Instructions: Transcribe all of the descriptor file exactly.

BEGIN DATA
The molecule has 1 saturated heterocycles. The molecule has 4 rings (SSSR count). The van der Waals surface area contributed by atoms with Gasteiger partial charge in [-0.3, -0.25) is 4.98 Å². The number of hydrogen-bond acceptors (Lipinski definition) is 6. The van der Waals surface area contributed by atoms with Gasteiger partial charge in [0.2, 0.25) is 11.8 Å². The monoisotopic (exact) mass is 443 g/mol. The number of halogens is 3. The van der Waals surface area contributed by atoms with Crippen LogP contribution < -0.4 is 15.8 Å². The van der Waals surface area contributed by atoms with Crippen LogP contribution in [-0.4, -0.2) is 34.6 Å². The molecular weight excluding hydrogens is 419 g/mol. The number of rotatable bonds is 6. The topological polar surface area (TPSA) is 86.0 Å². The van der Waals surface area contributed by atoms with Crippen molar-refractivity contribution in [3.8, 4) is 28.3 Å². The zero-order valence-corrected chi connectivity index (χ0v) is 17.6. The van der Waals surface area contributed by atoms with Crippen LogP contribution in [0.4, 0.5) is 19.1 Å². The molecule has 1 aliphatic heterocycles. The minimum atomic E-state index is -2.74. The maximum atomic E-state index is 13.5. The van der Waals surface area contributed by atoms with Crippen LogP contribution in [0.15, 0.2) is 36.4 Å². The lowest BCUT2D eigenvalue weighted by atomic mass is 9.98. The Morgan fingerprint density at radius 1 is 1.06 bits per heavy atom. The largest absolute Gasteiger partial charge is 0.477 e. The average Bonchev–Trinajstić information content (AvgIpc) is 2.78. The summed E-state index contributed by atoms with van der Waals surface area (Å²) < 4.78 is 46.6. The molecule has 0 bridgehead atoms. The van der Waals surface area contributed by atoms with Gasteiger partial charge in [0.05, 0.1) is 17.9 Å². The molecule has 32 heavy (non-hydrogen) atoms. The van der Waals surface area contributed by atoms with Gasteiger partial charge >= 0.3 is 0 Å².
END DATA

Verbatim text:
The molecule has 1 saturated heterocycles. The molecule has 4 rings (SSSR count). The van der Waals surface area contributed by atoms with Gasteiger partial charge in [-0.3, -0.25) is 4.98 Å². The number of hydrogen-bond acceptors (Lipinski definition) is 6. The van der Waals surface area contributed by atoms with Gasteiger partial charge in [0.2, 0.25) is 11.8 Å². The monoisotopic (exact) mass is 443 g/mol. The number of halogens is 3. The van der Waals surface area contributed by atoms with Crippen LogP contribution < -0.4 is 15.8 Å². The van der Waals surface area contributed by atoms with Crippen LogP contribution in [-0.4, -0.2) is 34.6 Å². The molecular weight excluding hydrogens is 419 g/mol. The number of rotatable bonds is 6. The topological polar surface area (TPSA) is 86.0 Å². The van der Waals surface area contributed by atoms with Crippen molar-refractivity contribution in [3.8, 4) is 28.3 Å². The zero-order valence-corrected chi connectivity index (χ0v) is 17.6. The van der Waals surface area contributed by atoms with Crippen LogP contribution in [0.4, 0.5) is 19.1 Å². The molecule has 1 aliphatic heterocycles. The minimum atomic E-state index is -2.74. The maximum atomic E-state index is 13.5. The van der Waals surface area contributed by atoms with Crippen LogP contribution in [0.15, 0.2) is 36.4 Å². The lowest BCUT2D eigenvalue weighted by atomic mass is 9.98. The Morgan fingerprint density at radius 1 is 1.06 bits per heavy atom. The largest absolute Gasteiger partial charge is 0.477 e. The average Bonchev–Trinajstić information content (AvgIpc) is 2.78. The summed E-state index contributed by atoms with van der Waals surface area (Å²) < 4.78 is 46.6. The molecule has 0 bridgehead atoms. The van der Waals surface area contributed by atoms with Gasteiger partial charge in [0.05, 0.1) is 17.9 Å². The molecule has 32 heavy (non-hydrogen) atoms. The van der Waals surface area contributed by atoms with Gasteiger partial charge >= 0.3 is 0 Å².